But then, the chances of finding a cure for troubling bacteria have been declining lately. Since 2009, 8 major drug companies have abandoned research on and production of antibiotics, preferring, instead, to focus their research money on more lucrative chronic illnesses (e.g., diabetes and high-blood pressure).  Level-three studies for promising antibiotics often get postponed because of cost, and so, the three companies remaining in the field of antibiotic development have not received FDA approval for anything new lately, and thus, drug-resistant bacteria move forward. 


Nature seems to be taking advantage of human vulnerabilities, while companies that could address the problem are looking elsewhere.  Will governments need to step in?

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Drone Backlash Begins

Published on March 6, 2013 by

Invasions of privacy seem to be gaining the public’s attention, as surveillance capabilities continue to expand, especially when it involves law enforcement.


After a loud public outcry, Seattle’s police force abandoned its plans to deploy surveillance drones.  Virginia’s state government has imposed a two-year moratorium on the use of drones by police in the state.  In addition, 13 states are currently considering similar anti-drone legislation.  Meanwhile, online discussion groups have become rather aggressive, posting ways to interfere with the radio frequencies of drones circling overhead and even suggesting methods for shooting drones out of the sky. (New Scientist)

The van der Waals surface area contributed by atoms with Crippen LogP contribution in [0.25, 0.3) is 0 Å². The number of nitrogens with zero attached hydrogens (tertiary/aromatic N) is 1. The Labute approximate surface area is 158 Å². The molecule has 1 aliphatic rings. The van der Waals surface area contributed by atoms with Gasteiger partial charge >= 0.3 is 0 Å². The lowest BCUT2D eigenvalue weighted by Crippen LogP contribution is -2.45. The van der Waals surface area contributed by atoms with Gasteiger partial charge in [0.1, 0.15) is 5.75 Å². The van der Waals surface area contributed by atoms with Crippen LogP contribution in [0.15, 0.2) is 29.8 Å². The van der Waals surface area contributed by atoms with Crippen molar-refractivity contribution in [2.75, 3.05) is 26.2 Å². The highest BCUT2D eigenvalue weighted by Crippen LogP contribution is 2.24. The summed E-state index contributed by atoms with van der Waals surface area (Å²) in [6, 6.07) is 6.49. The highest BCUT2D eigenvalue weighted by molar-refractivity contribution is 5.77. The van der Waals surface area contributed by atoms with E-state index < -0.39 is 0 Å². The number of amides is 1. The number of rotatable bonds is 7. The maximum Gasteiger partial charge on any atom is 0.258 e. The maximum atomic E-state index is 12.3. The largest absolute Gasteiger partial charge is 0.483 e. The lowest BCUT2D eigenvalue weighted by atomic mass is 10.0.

The question arises:  Will this sensitivity to being watched spread to Internet commercial monitoring?  So far, the answer is “not so much,” but it bears watching.

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Demographics and Older Workers

Published on March 1, 2013 by

Much has been written about the aging population and the demographic challenges that the U.S. will face, but it is not only the U.S. that will need to deal with these issues.  The following are some recent facts and events regarding the aging global population.   We currently don’t have enough intelligence to offer a new context, but we hope you find observations interesting and that they raises some questions.


Aging Global Population and Older Parents

  • In 1980, median age of the world was 23.  According to the UN, by 2050 it will be 38.  In 1970, about half of the world’s population was younger than 20.  In 2011, that it was a little more than one-third of the population.  The number of people older than 65 increased from 5 percent to 9 percent between 1970 and 2011.